Why Citi Says It’s Time For Small-Cap Stocks To Sparkle

Why Citi Says It’s Time For Small-Cap Stocks To Sparkle
Carl Hazeley

4 months ago4 mins

  • “High-quality” small and midcap stocks are currently trading at a 30% discount to the S&P 500, creating an attractive opportunity to buy into smaller stocks for the long term.

  • Dispersion is around the 75th percentile for small and midcap companies, whereas it’s still below the 50th percentile for large-cap stocks – and that suggests that active management could outperform passive strategies.

  • Look for active managers with a reliable track record, especially during tricky market conditions and whose funds are the right size to take advantage of opportunities.

“High-quality” small and midcap stocks are currently trading at a 30% discount to the S&P 500, creating an attractive opportunity to buy into smaller stocks for the long term.

Dispersion is around the 75th percentile for small and midcap companies, whereas it’s still below the 50th percentile for large-cap stocks – and that suggests that active management could outperform passive strategies.

Look for active managers with a reliable track record, especially during tricky market conditions and whose funds are the right size to take advantage of opportunities.

The S&P 500's gains this year have been driven mostly by just a handful of already massive and wildly buzzy stocks. And that means many of the market’s “high-quality” smaller and midcap stocks have spent the year being mostly overlooked. Well, Citi Wealth has had its eye on these little gems, which are now trading at a 30% discount to the key US stock market index. Here’s why Citi’s wealth management unit says now could be the time to go bigger on smaller stocks...

What’s the allure of small stocks?

You don’t tend to hear as much about smaller firms. They generate less excitement compared to the market’s giants and get less attention from investors. They’re usually also less “liquid” – meaning that fewer shares trade per day – and because of that, their prices can be prone to more dramatic moves. But all of these things can lead to a systematic valuation discount, which, if unfair, may be a signal of future outperformance to follow.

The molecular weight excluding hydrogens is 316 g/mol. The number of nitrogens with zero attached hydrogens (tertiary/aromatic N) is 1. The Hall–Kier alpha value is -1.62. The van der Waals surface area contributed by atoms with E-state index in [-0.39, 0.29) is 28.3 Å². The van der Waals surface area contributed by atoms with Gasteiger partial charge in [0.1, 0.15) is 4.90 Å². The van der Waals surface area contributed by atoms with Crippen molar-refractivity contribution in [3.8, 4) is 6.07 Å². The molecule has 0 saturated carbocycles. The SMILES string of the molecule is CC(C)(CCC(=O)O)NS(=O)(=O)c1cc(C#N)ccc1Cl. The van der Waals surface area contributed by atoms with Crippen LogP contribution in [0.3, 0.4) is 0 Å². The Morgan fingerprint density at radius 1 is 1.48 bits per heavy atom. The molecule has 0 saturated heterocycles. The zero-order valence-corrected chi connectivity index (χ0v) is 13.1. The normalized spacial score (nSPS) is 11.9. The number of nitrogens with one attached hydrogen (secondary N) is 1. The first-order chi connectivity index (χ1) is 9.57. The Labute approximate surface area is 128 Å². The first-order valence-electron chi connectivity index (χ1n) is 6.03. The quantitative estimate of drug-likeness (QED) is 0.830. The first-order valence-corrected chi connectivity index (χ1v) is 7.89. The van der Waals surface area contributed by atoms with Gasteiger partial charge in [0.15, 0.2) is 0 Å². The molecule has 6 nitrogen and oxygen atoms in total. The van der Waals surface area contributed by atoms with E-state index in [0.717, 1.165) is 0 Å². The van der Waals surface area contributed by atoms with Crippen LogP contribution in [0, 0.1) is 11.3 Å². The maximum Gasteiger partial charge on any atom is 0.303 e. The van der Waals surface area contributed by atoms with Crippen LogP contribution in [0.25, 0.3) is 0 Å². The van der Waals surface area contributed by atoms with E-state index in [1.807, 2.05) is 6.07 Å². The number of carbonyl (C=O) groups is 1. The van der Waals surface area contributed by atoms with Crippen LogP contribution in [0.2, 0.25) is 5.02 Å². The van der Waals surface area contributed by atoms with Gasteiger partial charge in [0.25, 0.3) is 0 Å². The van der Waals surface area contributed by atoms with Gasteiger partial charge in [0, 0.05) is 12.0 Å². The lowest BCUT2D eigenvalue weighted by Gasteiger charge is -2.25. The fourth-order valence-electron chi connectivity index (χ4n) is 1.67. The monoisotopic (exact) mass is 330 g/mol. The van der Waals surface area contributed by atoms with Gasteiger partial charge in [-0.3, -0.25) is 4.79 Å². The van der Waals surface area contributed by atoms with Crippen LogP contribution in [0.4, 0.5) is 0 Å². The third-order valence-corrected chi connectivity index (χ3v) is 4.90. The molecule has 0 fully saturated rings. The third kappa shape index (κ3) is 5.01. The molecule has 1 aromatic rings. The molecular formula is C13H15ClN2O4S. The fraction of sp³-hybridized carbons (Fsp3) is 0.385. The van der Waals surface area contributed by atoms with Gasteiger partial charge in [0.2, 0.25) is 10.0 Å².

Small and midcap stocks have outperformed in most decades over the past 100 years. And that’s been especially true of profitable small and mid-sized firms, which have outperformed their bigger counterparts since 1994.

Long-term outperformance of US small and midcap firms versus large-cap ones. Sources: Citi, Bloomberg.
Long-term outperformance of US small and midcap firms versus large-cap ones. Sources: Citi, Bloomberg.

After underperforming last year and for much of this year, small and midcaps are now historically cheap relative to their bigger peers. And that, Citi says, has created an attractive entry point to buy and hold for the long term.

And, sure, valuations alone aren’t especially good at predicting what’s going to happen over the short term (remember, it’s notoriously difficult to “time the market”), but Citi expects that inflation will moderate and lead to interest rate cuts next year. And that’s why it says it’s worth buying into small and midcaps now.

Small-cap valuations, relative to their large-cap peers. Sources: Citi, Bloomberg.
Small-cap valuations, relative to their large-cap peers. Sources: Citi, Bloomberg.

So what’s the opportunity here?

With current small-cap valuations offering up some attractive entry points, Citi says you’d do well to focus on high-quality firms that have underperformed so far.

That means zeroing in on those that rank highly relative to their peers on financial metrics, including return on equity (a measure of how profitable companies are), earnings quality (how reliably their reported profits flow through to the company cash balance), and financial leverage (the amount of debt they have compared to their assets or profits).

Data from the past three years shows that quality-focused small and mid-cap exchange-traded funds (ETFs) have outperformed the rest of the pack.